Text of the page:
Jackson Adams and Anna Weir are publicists at UNP. Today they share their thoughts about a few upcoming titles they’re particularly excited about as readers. The books in this discussion will be published in October.
Anna Weir: Nothing says “fall” like a forest of turning leaves, and Elers Koch (1880–1954) was a pioneering manager and preserver of the forests I so enjoy this season. His memoir Forty Years a Forester brings us back to the American frontier and the early days of the U. S. Forest Service. During his schooling at Yale there were hardly any American books on forestry, placing Koch at the beginnings of the essential conservation conversations that are still going on today. Char Miller brings additional insight and care to this annotated edition of Koch’s memoir.
Jackson Adams: One of my favorite podcasts of the year, Vox’s Primetime with Emily VanDerWerff, applied a laser focus on Ronald Reagan’s prodigious ability to revolutionize politics by appealing to a TV audience first and an electorate second. That weighed heavily on my mind reading Robert T. Mann’s Becoming Ronald Reagan. Mann neither condemns nor truly celebrates The Gipper but he does showcase how an icon of the conservative movement went from starring alongside a monkey in Bedtime for Bonzo to becoming a rising national star in California politics on the strength of manipulative campaigning and star power in just a few years.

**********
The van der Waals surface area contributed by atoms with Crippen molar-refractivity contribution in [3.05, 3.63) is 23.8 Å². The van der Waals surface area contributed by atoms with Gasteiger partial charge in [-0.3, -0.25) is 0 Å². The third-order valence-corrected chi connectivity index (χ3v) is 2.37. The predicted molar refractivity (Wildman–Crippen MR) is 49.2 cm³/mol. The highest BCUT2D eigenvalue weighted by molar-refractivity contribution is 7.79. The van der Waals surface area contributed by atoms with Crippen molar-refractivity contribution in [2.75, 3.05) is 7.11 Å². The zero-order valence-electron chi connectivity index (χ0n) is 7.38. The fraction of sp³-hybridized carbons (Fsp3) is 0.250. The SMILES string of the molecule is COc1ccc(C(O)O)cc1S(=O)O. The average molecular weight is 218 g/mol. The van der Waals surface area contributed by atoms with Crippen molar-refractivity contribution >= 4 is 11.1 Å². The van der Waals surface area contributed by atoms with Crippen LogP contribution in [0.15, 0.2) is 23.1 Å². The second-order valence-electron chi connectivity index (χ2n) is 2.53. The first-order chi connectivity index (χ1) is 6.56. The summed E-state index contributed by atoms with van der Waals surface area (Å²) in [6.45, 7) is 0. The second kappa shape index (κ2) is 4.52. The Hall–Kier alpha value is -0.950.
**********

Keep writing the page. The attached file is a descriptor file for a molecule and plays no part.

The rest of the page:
AW: My next pick is another memoir but the two couldn’t be more different. M. Randall O’Wain writes of growing up in the American south with a blue collar family, his love of words out of place. That love takes him out of Memphis and around the country, eventually to the University of Iowa’s Nonfiction Writing Program, where he earned his MFA. Meander Belt details memories both vivid and sparse as he traces his wanderings, ultimately showing that his working-class upbringing is not so antithetical to the man he has become.
JA: The thing I love about Joyce Sutphen’s eighth book of poetry, Carrying Water to the Field, is how much it serves as a time capsule of the poet’s long career. With selections from her works from as far back as 1995, readers can trace the recurring images of rural contemplation, parents and children, the changing, sometimes decaying, world outside of the window, to the new focuses of Sutphen’s work, like shifting memories, soured nostalgia, and accepting death. It’s a stunningly complete portrait with a worldview undeniably rooted in the midwest but recognizably universal.
Tune in next month for more reading suggestions from your friendly neighborhood publicists!